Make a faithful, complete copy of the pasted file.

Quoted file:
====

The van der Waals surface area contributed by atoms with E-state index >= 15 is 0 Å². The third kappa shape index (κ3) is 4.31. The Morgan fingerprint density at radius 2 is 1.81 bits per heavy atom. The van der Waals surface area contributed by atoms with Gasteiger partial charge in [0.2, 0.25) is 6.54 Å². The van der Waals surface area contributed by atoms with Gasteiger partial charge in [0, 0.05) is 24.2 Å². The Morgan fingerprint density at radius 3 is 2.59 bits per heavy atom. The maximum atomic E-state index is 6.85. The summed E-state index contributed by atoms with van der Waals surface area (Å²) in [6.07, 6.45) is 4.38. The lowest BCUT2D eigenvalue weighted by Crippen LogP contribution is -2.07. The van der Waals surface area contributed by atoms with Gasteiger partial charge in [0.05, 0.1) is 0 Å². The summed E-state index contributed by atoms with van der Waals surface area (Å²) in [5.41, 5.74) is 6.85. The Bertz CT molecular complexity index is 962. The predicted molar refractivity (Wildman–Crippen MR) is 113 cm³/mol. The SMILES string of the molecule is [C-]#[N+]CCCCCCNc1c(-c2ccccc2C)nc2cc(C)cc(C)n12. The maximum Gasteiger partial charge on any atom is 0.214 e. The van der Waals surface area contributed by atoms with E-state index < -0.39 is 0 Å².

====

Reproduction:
The van der Waals surface area contributed by atoms with E-state index >= 15 is 0 Å². The third kappa shape index (κ3) is 4.31. The Morgan fingerprint density at radius 2 is 1.81 bits per heavy atom. The van der Waals surface area contributed by atoms with Gasteiger partial charge in [0.2, 0.25) is 6.54 Å². The van der Waals surface area contributed by atoms with Gasteiger partial charge in [0, 0.05) is 24.2 Å². The Morgan fingerprint density at radius 3 is 2.59 bits per heavy atom. The maximum atomic E-state index is 6.85. The summed E-state index contributed by atoms with van der Waals surface area (Å²) in [6.07, 6.45) is 4.38. The lowest BCUT2D eigenvalue weighted by Crippen LogP contribution is -2.07. The van der Waals surface area contributed by atoms with Gasteiger partial charge in [0.05, 0.1) is 0 Å². The summed E-state index contributed by atoms with van der Waals surface area (Å²) in [5.41, 5.74) is 6.85. The Bertz CT molecular complexity index is 962. The predicted molar refractivity (Wildman–Crippen MR) is 113 cm³/mol. The SMILES string of the molecule is [C-]#[N+]CCCCCCNc1c(-c2ccccc2C)nc2cc(C)cc(C)n12. The maximum Gasteiger partial charge on any atom is 0.214 e. The van der Waals surface area contributed by atoms with E-state index < -0.39 is 0 Å².